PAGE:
Swiss banks accept secrecy reforms
GENEVA - Bankers in Switzerland are confident the government's pledge to ease banking secrecy will not drive clients to withdraw their capital out of the country, reports said on Sunday.
The weekly newspaper NZZ am Sonntag and the ATS news agency cited Thomas Sutter, a spokesman for the Association of Swiss Banks (ASB), as saying that the Swiss financial sector did not need to fear the proposals.
Switzerland, along with Luxembourg, Austria and Monaco, said Friday it would relax bank secrecy laws amid growing international pressure to stop tax havens.
The Swiss government said it would accept standards developed by the Organisation for Economic Cooperation and Development (OECD) to allow the exchange of information with other countries.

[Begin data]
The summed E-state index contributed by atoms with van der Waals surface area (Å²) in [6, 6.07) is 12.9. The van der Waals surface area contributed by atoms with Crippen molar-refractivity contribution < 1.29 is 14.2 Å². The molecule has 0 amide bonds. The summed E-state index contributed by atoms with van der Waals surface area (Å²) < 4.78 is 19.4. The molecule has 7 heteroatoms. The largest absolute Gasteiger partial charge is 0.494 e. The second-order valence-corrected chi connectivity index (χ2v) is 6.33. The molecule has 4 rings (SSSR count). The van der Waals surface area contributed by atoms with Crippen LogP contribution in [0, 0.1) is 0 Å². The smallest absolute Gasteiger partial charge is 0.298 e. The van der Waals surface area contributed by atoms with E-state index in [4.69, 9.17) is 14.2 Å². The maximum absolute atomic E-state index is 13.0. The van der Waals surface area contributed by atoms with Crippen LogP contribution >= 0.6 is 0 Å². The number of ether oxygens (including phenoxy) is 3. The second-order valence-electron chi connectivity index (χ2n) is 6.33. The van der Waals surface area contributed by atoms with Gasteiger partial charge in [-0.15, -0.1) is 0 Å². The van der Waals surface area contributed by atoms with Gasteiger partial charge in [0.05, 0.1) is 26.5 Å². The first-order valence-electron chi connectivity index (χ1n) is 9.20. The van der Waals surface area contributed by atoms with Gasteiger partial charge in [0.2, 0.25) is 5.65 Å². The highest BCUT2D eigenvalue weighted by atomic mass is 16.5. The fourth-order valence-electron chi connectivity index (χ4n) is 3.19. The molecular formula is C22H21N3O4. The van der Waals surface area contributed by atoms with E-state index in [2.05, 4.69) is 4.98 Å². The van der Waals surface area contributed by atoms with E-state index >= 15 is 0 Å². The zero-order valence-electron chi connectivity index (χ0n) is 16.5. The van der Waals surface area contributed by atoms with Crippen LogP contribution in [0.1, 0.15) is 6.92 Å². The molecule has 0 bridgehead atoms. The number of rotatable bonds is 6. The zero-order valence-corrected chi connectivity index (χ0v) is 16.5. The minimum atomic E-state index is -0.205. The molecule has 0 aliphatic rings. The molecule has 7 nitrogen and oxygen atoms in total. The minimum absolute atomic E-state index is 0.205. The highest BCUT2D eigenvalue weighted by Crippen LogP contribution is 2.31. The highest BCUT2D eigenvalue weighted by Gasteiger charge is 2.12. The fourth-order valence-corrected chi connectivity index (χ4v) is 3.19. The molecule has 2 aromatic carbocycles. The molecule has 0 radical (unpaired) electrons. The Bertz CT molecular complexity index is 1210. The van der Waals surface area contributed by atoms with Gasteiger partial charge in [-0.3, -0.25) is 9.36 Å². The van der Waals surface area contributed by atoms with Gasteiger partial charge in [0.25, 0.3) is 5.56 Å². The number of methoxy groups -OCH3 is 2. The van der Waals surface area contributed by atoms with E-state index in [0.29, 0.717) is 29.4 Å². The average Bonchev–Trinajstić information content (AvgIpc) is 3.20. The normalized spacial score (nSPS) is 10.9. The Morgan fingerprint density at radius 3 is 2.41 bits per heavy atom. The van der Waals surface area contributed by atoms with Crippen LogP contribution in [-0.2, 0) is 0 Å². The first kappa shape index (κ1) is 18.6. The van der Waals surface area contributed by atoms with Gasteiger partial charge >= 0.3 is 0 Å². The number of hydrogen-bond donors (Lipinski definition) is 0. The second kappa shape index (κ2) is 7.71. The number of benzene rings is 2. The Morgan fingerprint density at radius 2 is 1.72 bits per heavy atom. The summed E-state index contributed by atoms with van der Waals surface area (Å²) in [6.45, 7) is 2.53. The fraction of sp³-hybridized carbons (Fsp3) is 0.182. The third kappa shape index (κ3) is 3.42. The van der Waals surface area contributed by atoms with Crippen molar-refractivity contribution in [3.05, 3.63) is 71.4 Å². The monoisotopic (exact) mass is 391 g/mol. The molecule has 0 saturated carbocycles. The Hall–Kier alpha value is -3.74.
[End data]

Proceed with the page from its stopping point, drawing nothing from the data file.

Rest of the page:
This, however, would be done "case by case" and on the basis of "concrete and justified" requests, it said in a statement, joining other countries in stating firm limits to the steps it will take.
The ASB said however that in renegotiating taxation agreements with nations such as Britain and the United States, Switzerland should demand action in return on certain territories of these countries which it views as tax havens.
Switzerland’s Finance Minister Hans-Rudolf Merz said on Saturday that the Swiss pledges on banking secrecy would help it avoid being blacklisted as a tax haven by the OECD.
Friday’s announcement came ahead of a Group of 20 (G20) meeting of finance ministers and a full summit on 2 April of G20 leaders, who aim to restrict tax havens to reduce financial trouble.
AFP / Expatica